SAO PAULO, Oct 26 (Reuters) - Banco Santander Brasil SA beat its profitability target in the third quarter as the nation's economic recovery allowed it to expand loans to retail clients faster than expected.
Return on equity (ROE) at the Brazilian unit of Spain's Banco Santander SA came in at 17.1 percent, far above the 15.8 percent target set for 2018, Chief Financial Officer Angel Santodomingo told analysts on a conference call on Thursday.
Chief Executive Officer Sérgio Rial told reporters at a separate news conference: "We are on our way to reaching profitability similar of large Brazilian private banks".
The bank's ROE handily surpassed the consensus estimate of 14.6 percent compiled by Thomson Reuters, but still lags larger rivals. Brazil's No. 1 lender Itaú Unibanco Holding SA , for example, has posted ROE above 21 percent over the last two quarters.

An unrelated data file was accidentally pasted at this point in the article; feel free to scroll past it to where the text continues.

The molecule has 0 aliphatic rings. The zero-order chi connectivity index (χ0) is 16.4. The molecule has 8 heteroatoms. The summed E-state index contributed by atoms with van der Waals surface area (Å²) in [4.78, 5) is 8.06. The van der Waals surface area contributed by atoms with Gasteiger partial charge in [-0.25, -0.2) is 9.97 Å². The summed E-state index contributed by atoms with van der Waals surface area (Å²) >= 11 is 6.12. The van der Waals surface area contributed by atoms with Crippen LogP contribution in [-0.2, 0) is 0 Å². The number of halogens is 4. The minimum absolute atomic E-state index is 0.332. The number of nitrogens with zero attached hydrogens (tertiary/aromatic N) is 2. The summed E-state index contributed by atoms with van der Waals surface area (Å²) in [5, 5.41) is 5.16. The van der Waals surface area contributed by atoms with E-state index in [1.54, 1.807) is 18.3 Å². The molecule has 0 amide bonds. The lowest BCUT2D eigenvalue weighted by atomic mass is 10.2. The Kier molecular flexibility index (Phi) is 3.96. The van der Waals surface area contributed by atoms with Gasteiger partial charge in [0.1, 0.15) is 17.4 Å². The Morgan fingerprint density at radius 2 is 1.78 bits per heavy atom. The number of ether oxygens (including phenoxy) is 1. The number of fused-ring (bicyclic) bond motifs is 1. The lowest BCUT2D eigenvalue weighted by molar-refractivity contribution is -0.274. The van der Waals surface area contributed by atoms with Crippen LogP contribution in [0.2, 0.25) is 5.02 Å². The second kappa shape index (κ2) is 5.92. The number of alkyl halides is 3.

Santander Brasil will revise its profitability guidance by the end of next year, Rial said.
The bank earned a net 2.58 billion reais ($798 million) in the third quarter when adjusted for one-off items, 11 percent higher than the prior three months and above a consensus estimate of 2.38 billion reais.
A nascent recovery from the deepest recession in a century helped it expand its loan book at faster-than-expected pace, to 262.9 billion reais.
In a report, Itaú BBA analysts called the loan book growth "outstanding" as the bank focused on the more profitable retail segment, which helped lift net interest income. Household loans increased 5 percent over the previous quarter, whereas the corporate loan book shrank 1.4 percent.
Loan-loss provision expenses rose 2.9 percent in the third quarter, mostly because of specific corporate clients, but remained below consensus estimates. Delinquency rates declined slightly.
Units in Santander Brasil, a blend of one preferred and one common share that is its most widely traded class of stock, were down 0.8 percent at 30.60 reais on Thursday morning, reducing this year's gains to 9.7 percent. (Reporting by Tatiana Bautzer, Bruno Federowski and Aluisio Alves; Editing by Chizu Nomiyama and Matthew Lewis)